University of Pittsburgh
School of Education
Psychology in Education Department
Master of Science in Applied Developmental Psychology: Behavioral Health in Schools and Communities (BHSC)
What Is School-Based Behavioral Health?
School-based behavioral health describes supports, services, and programs that enhance children’s emotional and behavioral well-being. These services take place within educational programs located in schools, juvenile facilities, hospitals, and residential programs.
We typically refer to three categories of school-based behavioral supports. Universal prevention programs serve to all children and are school-wide. Examples include school-wide positive behavior support, prevention programs, and school crisis planning. Selective or secondary prevention programs reach students at risk for problems, typically through a group format. Groups for students to address anger management, bereavement, or substance abuse are examples of secondary programs. Tertiary or indicated interventions offer one-on-one support to students with more serious challenges. Therapeutic support services, or TSS, individual functional behavioral assessment and planning, and individual therapy are examples.
What Are The Jobs For SBBH Specialists?
The need is great. After all, the U.S. Surgeon General’s 2001 Report indicated that twenty-one per cent of children ages 9 to 17 have diagnosable emotional or behavioral health disorders, yet only one in five receives mental health services in a given year. To meet the needs of these children, community agencies and school districts employ many individuals who provide school-based behavioral health services. For example, Pittsburgh Public Schools provides student assistance programs through the district, responding to over 4000 referrals each year.
Perhaps you already work in school-based behavioral health and are ready to move into administration and supervision. Our program equips you with the leadership tools you‘ll need to succeed.
Will You Help Me Find A Job In SBBH?
Yes, we have an excellent network of colleagues who hire for SBBH positions, so we can help you with your job search. In addition, you’ll have the services of the University’s Career Center as you develop your career portfolio and prepare for interviews.
Do I Need A Teaching Or Counseling Certificate To Work As A SBBH Specialist?
No, SBBH specialists come from a number of fields and most do not have teaching certificates. However, coursework in SBBH is a great way to enhance your teaching skills, especially if you work with students at risk.
Who Teaches The Courses? How Can I Be Sure They’ll Teach Me What I Need In The Future?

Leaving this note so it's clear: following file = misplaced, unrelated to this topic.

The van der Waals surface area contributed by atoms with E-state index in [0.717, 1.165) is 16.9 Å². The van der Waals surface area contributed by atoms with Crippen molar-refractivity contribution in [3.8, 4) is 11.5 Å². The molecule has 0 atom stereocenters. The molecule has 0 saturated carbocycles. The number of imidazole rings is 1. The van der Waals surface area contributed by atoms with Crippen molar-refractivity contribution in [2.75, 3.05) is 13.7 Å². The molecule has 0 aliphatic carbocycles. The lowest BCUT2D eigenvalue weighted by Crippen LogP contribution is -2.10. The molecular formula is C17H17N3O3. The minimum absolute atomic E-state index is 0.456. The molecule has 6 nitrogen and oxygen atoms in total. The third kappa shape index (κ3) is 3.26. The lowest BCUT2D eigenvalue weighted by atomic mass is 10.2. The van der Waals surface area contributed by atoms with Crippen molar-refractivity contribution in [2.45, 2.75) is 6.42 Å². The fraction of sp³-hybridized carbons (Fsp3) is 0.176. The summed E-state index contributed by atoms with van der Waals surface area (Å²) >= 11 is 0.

Our teaching faculty includes individuals nationally recognized for their work in school-based behavioral health, so you will learn from the experts. Joining our full-time faculty are practitioners who bring their real-world experience to the classroom, sharing real-world cases for you to explore.
What About Experience? How Can I Gain Experience While Going To School?
We know that some of our students haven’t spent a lot of time in schools. We also know that agencies expect candidates to have experience. That’s why we have planned an exciting internship program. You’ll work in different programs so you expand your skills while being coached by exemplary practitioners.
What About My Job? Do You Offer Classes After Work And During The Summer?
Yes, our classes typically begin at 4:30 pm, to accommodate working students. We also have coursework during the summer and on-line.
How Long Will It Take Me To Complete The Program?
That answers depends on how many courses you want to take each term. A full-time student taking 12 hours each term could finish in 12 -15 months. Perhaps you want to take only two courses a term and finish your Master’s degree within 24 months.
What Courses Do I Need To Work As A SBBH Specialist?
We recommend 12 courses leading to a Master’s degrees in Applied Developmental Psychology, with a specialization in SBBH. First, you’ll develop a deep understanding of normal development in children and adolescents, essential to planning age-appropriate services. Next, you’ll learn how schools really work and how to build successful partnerships with them. You’ll learn specific interventions for youth with emotional and behavioral challenges. Then, you’ll learn how to design, administer, and monitor programs and services, so that you can be a successful leader. Your final course will help you synthesize all you’ve learned and build your career portfolio, as you develop your own SBBH program or project.